In the famously pretty wild swimming spot of Barcombe Mills is a lovely 19th century house that's come to the market. Penny Churchill takes a look.
The ancient village of Barcombe, on the edge of the South Downs National Park near Lewes, East Sussex, is actually three villages in one: the original settlement surrounding the village church of St Mary; the newer village of Barcombe Cross, to which the villagers fled to escape the Black Death in the 14th century; and Barcombe Mills, an old water-mill complex on the banks of the River Ouse, at the bottom of the hill on which Barcombe Cross sits.
There have been mills at Barcombe since Roman times and local records reveal the existence of corn, paper and even button mills on the site from the 16th century onwards, notably in the 1790s, when the River Ouse became navigable from Lewes to Cuckfield. In 1870, a grand new mill was erected on the site. Built over four floors of pitch pine, with an imposing, semi-Classical façade, it was powered by two enclosed water-wheels and eventually closed in 1918. In March 1939, the former mill building mysteriously caught fire and swiftly burned to the ground.
Today, the only evidence of its existence is a grass mound, two peak millstones that lie discarded by the river and the name Barcombe Mills, now a peaceful hamlet, nature reserve and wildlife haven. Traversed by the Ouse and its tributary, St Andrew’s Stream, its waters provide a rich habitat for many varieties of fish, including large sea trout that swim up the river to spawn in its higher reaches.
Such is the tranquil setting for Barcombe House, a fine mid-19th-century country house, currently for sale through Savills (01444 683522) at a guide price of £4.5 million.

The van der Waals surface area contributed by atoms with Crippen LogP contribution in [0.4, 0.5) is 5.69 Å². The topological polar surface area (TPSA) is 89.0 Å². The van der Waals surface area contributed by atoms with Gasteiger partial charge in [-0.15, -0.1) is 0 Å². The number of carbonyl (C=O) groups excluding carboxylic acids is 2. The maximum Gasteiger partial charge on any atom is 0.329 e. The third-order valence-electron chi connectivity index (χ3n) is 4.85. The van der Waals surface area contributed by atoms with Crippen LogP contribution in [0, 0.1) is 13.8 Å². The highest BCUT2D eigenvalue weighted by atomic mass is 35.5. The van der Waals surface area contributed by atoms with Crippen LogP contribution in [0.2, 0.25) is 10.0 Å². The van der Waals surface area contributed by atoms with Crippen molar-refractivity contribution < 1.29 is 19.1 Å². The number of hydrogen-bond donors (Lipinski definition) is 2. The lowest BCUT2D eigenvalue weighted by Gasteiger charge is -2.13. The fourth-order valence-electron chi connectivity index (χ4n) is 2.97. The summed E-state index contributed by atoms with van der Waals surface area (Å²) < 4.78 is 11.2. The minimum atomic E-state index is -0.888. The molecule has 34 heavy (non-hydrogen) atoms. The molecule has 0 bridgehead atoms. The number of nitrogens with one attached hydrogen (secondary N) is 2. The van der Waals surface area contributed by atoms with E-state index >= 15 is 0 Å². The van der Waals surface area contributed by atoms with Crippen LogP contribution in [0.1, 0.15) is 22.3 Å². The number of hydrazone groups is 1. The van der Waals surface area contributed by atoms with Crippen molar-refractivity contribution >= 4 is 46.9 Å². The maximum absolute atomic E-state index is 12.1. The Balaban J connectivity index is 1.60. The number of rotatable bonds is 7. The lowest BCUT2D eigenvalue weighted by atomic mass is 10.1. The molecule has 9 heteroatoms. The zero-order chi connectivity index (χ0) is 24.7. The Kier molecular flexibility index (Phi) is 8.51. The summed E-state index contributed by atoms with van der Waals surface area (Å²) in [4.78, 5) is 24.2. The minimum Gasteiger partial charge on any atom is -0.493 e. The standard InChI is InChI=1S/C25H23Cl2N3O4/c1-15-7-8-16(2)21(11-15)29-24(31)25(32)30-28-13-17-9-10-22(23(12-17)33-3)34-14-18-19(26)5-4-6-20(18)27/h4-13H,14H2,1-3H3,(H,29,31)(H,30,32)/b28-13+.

Beautifully renovated by its owners who bought it in 2005, the elegant, Grade II-listed building stands in more than 12 acres of landscaped gardens and grounds on the banks of the river, which include a fish ladder that forms part of the sea-trout migratory path and fishing rights along one-third of a mile of the nearside river bank.
A private jetty provides direct access to the river, which is tidal between Barcombe Mills and Newhaven.
With its striking stucco façade under a slate roof, the imposing Regency-style villa offers 8,214sq ft of light-filled accommodation on two floors.
There is a grand reception hall, a sweeping staircase, four grand reception rooms, seven bedrooms and five bathrooms.
The pièce de résistance is the spacious master-bedroom suite, which boasts three sets of French doors that open onto wrought-iron balconies, with far-reaching views over the surrounding landscape.
Outdoor amenities include an all-weather tennis court and a swimming pool heated by an air source pump.
Barcombe Mills: What you need to know
Location: Half-way between Lewes and Uckfield in East Sussex, a couple of miles off the A26.
Atmosphere: An idyllic hamlet in the South Downs — there was once a station and a pub, but these days it’s purely residential and recreational.
Things to do: Boating and swimming in the river is hugely popular in the summer, while walks through the local countryside are popular all year round. Lewes, to the south, is rightly acclaimed as one of the nicest and most characterful towns in the south east of England, while the glorious house and gardens at Sheffield Park and the pebbly beaches of the coast are both within easy reach.
Schools: Barcombe C of E Primary School, up the road at Barcombe Cross, was rated Outstanding by Ofsted in its last full inspection in 2015.
Catch up on the best country houses for sale this week that have come to the market via Country Life.